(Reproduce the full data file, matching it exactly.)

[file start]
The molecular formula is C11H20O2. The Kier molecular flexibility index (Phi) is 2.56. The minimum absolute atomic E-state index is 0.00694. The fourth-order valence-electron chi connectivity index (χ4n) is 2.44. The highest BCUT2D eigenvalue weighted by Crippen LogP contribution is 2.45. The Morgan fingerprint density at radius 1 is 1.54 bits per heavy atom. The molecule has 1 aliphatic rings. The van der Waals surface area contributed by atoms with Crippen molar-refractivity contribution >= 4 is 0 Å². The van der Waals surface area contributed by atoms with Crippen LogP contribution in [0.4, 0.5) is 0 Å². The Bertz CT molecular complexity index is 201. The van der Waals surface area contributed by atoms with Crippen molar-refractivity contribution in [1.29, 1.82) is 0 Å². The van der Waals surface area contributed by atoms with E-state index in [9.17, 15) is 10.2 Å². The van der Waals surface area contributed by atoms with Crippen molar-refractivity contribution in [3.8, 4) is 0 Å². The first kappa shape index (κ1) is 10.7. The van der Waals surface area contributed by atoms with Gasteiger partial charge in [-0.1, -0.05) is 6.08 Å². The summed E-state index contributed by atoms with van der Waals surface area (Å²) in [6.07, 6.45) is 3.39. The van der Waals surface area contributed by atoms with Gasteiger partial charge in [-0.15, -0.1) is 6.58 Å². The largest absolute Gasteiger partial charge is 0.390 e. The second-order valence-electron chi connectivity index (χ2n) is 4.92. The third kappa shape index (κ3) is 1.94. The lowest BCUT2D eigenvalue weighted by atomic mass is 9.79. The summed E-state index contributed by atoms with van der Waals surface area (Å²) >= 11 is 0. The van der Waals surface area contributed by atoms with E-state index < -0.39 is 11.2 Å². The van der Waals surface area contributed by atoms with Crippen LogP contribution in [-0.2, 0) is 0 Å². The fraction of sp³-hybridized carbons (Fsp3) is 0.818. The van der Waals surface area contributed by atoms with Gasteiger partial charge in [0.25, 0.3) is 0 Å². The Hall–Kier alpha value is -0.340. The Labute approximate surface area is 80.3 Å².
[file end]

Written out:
The molecular formula is C11H20O2. The Kier molecular flexibility index (Phi) is 2.56. The minimum absolute atomic E-state index is 0.00694. The fourth-order valence-electron chi connectivity index (χ4n) is 2.44. The highest BCUT2D eigenvalue weighted by Crippen LogP contribution is 2.45. The Morgan fingerprint density at radius 1 is 1.54 bits per heavy atom. The molecule has 1 aliphatic rings. The van der Waals surface area contributed by atoms with Crippen molar-refractivity contribution >= 4 is 0 Å². The van der Waals surface area contributed by atoms with Crippen LogP contribution in [0.4, 0.5) is 0 Å². The Bertz CT molecular complexity index is 201. The van der Waals surface area contributed by atoms with Crippen molar-refractivity contribution in [1.29, 1.82) is 0 Å². The van der Waals surface area contributed by atoms with E-state index in [9.17, 15) is 10.2 Å². The van der Waals surface area contributed by atoms with Crippen molar-refractivity contribution in [3.8, 4) is 0 Å². The first kappa shape index (κ1) is 10.7. The van der Waals surface area contributed by atoms with Gasteiger partial charge in [-0.1, -0.05) is 6.08 Å². The summed E-state index contributed by atoms with van der Waals surface area (Å²) in [6.07, 6.45) is 3.39. The van der Waals surface area contributed by atoms with Gasteiger partial charge in [-0.15, -0.1) is 6.58 Å². The largest absolute Gasteiger partial charge is 0.390 e. The second-order valence-electron chi connectivity index (χ2n) is 4.92. The third kappa shape index (κ3) is 1.94. The lowest BCUT2D eigenvalue weighted by atomic mass is 9.79. The summed E-state index contributed by atoms with van der Waals surface area (Å²) >= 11 is 0. The van der Waals surface area contributed by atoms with E-state index < -0.39 is 11.2 Å². The van der Waals surface area contributed by atoms with Crippen LogP contribution in [-0.2, 0) is 0 Å². The fraction of sp³-hybridized carbons (Fsp3) is 0.818. The van der Waals surface area contributed by atoms with Gasteiger partial charge in [0.25, 0.3) is 0 Å². The Hall–Kier alpha value is -0.340. The Labute approximate surface area is 80.3 Å².